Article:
Ww1 Was About The Fight That Involved The Whole Wo Free Writing Sample

ww1rld. The fight had been raging for years because of militarism, the belife that a nation should have a large military force, nationalism, the belife in ones nation, aliances, the joining of nations, Imperialism, when one large country takes control over a weaker one. The spark that caused ww1 was the assaination of the archduke of austria-hungry francis ferdinand by a serib.

Their were 2 opposing forces in the battle allied powers and the central powers. On the side of the central powers were the ottamon empire, astria-hungry, germany. On the side of the allied powers were japan, britin, serbia, russia, italy, france and 15 other smaller contries were also involved with the allied powers. German uboats were destroying british vessels. They also were destroying american vessels out in the sea.

Both sides wanted america to come to their side. Both sides posted propaganda to make america want to join on their side. Then they found out that a person in germany sent a telegram over to mexico to urge them to fight against germany. President woodrow Wilson wanted to go to war.

Some feared that a newly formed nation of america should not enter such wars.

Thogh congress voted against going to war in 1917 the U.S. declared war against the central powers. Then their was a big turn around. Allied powers started winning. New weapons such as tanks, chemical and biological, and air fighters were lunched. Their were also trench warfare. Woodrow wilson wanted to open the league of nations to settle international disputes. Then the war was over in 1919 0fficaly.

The allied powers won the war. Russia sufferedthe most human casualties. Germany had to pay heavy peperations for the damage they did to the allied powers. German currency was almost worthless. the U.S. emerged as world power.Words/ Pages : 305 / 24

Don Juan As Byron Introspective – Research Analysis

The controversial works and lifestyle of George Gordon, Lord Byron have long been a topic of discussion. Byron, born with a clubfoot, was deeply affected by his physical condition, which influenced his life and writings. Despite being an attractive child, he had fragile self-esteem and was highly sensitive to criticism, both of himself and his poetry. Consequently, he often made enemies quickly. Byron’s youth was marked by unhappiness and loneliness, leading many to view his literary works as a form of introspective therapy. His writings and life history provide ample evidence of how his poetry was greatly influenced by his mental instability. It can be said that Byron used his work as an escape from the challenges of reality. Notably, his lengthy poem Don Juan provides an intimate insight into Byron’s psyche.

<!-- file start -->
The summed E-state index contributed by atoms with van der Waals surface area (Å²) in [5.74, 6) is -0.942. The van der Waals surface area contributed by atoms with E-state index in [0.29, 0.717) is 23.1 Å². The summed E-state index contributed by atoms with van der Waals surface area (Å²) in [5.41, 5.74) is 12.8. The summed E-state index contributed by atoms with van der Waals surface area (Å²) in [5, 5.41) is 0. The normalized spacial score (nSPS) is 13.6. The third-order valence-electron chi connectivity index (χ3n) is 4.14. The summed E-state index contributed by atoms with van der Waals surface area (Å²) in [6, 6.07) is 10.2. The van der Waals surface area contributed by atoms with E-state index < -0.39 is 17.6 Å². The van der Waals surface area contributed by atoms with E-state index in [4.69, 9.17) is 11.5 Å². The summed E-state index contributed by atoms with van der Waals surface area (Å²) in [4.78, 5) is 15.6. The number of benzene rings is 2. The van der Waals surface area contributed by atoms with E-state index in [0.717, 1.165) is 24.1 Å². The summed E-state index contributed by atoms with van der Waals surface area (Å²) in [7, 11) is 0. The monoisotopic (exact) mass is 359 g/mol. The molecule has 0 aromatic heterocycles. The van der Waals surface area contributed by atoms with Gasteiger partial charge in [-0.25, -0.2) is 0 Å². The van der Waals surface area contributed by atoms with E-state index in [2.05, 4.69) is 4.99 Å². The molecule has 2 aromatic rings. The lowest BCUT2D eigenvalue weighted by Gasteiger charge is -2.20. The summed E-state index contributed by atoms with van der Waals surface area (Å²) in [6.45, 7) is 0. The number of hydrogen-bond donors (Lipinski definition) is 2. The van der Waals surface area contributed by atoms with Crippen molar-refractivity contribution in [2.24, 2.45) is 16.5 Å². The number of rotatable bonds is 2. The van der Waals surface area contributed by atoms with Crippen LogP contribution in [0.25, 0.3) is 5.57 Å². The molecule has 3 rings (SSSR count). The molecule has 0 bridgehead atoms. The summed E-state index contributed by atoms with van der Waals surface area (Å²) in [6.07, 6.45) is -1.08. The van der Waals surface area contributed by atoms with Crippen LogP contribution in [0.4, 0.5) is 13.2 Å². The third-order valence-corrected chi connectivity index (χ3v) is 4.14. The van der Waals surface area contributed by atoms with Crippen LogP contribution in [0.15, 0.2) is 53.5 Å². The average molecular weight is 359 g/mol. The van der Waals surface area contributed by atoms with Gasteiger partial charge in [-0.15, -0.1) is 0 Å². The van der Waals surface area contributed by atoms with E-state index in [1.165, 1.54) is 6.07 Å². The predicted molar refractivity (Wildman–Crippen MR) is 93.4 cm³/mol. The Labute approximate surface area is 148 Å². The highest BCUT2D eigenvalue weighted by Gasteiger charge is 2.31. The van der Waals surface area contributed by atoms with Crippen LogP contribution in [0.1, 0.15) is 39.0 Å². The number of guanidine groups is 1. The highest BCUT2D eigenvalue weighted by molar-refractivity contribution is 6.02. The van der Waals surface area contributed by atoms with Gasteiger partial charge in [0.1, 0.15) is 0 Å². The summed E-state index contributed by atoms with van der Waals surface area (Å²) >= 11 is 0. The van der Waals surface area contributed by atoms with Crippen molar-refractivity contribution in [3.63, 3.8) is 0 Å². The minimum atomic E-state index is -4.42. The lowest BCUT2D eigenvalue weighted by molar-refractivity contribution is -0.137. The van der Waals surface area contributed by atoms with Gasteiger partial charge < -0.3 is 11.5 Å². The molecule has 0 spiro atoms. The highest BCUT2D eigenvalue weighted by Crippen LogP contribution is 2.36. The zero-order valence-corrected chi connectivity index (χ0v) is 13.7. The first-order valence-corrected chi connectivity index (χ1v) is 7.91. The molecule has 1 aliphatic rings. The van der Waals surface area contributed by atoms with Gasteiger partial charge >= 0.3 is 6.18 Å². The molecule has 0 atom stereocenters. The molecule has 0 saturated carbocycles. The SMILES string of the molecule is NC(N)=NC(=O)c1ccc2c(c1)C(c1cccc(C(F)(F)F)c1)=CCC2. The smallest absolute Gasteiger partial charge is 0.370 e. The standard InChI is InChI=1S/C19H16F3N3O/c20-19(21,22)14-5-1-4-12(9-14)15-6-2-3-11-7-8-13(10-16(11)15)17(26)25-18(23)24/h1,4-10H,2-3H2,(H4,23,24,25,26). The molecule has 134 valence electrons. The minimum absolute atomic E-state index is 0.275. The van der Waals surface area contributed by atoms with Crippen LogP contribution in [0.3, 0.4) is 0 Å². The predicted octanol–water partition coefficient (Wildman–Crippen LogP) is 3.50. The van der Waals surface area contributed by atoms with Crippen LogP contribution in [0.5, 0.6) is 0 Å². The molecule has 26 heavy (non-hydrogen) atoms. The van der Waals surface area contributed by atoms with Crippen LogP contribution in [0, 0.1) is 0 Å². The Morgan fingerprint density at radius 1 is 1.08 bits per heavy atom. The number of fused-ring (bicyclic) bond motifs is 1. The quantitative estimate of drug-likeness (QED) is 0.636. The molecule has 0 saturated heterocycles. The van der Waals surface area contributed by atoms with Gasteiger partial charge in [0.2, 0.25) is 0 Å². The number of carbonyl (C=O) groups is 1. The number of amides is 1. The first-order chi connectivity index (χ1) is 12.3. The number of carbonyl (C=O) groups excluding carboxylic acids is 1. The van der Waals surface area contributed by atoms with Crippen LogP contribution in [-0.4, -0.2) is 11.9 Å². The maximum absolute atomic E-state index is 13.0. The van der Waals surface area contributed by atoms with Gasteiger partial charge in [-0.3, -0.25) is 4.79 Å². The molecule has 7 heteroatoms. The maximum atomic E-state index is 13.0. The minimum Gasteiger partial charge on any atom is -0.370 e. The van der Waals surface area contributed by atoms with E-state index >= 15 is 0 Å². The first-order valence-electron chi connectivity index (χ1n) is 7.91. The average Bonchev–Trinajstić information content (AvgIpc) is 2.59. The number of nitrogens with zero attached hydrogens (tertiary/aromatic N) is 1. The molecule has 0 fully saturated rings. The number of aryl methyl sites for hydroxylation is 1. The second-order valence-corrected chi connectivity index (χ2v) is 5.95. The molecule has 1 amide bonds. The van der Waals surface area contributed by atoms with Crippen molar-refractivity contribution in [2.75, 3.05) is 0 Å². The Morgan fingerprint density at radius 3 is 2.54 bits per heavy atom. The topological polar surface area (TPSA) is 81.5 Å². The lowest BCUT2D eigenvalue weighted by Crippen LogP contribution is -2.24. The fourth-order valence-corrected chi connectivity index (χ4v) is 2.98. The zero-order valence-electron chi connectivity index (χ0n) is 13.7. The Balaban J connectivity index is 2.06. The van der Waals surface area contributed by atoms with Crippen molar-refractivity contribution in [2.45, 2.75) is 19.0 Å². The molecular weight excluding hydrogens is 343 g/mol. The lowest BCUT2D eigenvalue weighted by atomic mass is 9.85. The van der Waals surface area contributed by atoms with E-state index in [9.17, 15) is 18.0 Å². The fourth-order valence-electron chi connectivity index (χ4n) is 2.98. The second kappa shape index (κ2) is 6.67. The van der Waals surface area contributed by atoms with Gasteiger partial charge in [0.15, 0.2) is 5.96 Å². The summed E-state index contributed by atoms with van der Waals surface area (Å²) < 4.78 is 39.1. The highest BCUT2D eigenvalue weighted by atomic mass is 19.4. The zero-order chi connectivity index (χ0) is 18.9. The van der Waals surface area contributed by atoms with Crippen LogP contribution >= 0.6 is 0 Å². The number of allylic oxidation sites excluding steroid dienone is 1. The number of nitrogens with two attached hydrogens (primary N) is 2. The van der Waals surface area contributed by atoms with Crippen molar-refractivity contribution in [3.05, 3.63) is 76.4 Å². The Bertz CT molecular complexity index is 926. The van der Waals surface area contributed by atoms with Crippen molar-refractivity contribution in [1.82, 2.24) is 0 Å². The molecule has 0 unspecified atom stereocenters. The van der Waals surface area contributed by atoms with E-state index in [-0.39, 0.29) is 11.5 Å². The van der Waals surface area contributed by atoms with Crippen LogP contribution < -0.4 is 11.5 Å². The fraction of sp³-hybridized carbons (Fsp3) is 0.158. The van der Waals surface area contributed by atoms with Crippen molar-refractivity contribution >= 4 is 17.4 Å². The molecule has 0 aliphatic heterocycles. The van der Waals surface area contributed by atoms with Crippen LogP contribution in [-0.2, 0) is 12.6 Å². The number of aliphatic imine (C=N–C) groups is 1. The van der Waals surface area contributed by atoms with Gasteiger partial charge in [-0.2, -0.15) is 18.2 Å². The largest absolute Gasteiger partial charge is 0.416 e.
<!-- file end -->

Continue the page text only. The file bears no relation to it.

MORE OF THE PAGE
To grasp the extent of Byron’s psychological struggles and their impact on his poetry, it is crucial to explore his ancestral background and upbringing. At the tender age of six, the young George Gordon inherited the prestigious title of Lord Byron, which bestowed upon him a social rank and a modest fortune. Byron’s lineage is quite fascinating, with his paternal ancestors encompassing figures such as the notorious “Wicked Lord,” “Mad Jack,” and “Foul Weather Jack” (Grosskurth 6). The idiosyncrasies exhibited by his family were further intensified by George Gordon’s upbringing.

When Byron was only three years old, his father, who was financially irresponsible, passed away, leaving the family burdened with debt. In a proud move, Byron’s mother relocated them from their humble dwelling in Aberdeen, Scotland to England. It was in England where young Byron developed a deep affection for the grand halls and expansive grounds of Newstead Abbey. However, these premises, which had been gifted to the Byrons by Henry VIII, had received little maintenance. For a period of time, Byron and his mother resided in this dilapidated estate.

While in England, Byron attended a “public” school in Nottingham where he underwent a painful and futile treatment for his clubfoot by an inept physician named Lavender. It was during this time that he was entrusted to the care of his nurse, May Grey. Unfortunately, young Byron suffered from her drunken fits of rage, physical abuse, neglect, and inappropriate behavior towards him. Regrettably, these acts of mistreatment were not intervened upon promptly enough to shield him from psychological harm. Byron would later confess to his sister that his passions had been awakened at a very early age.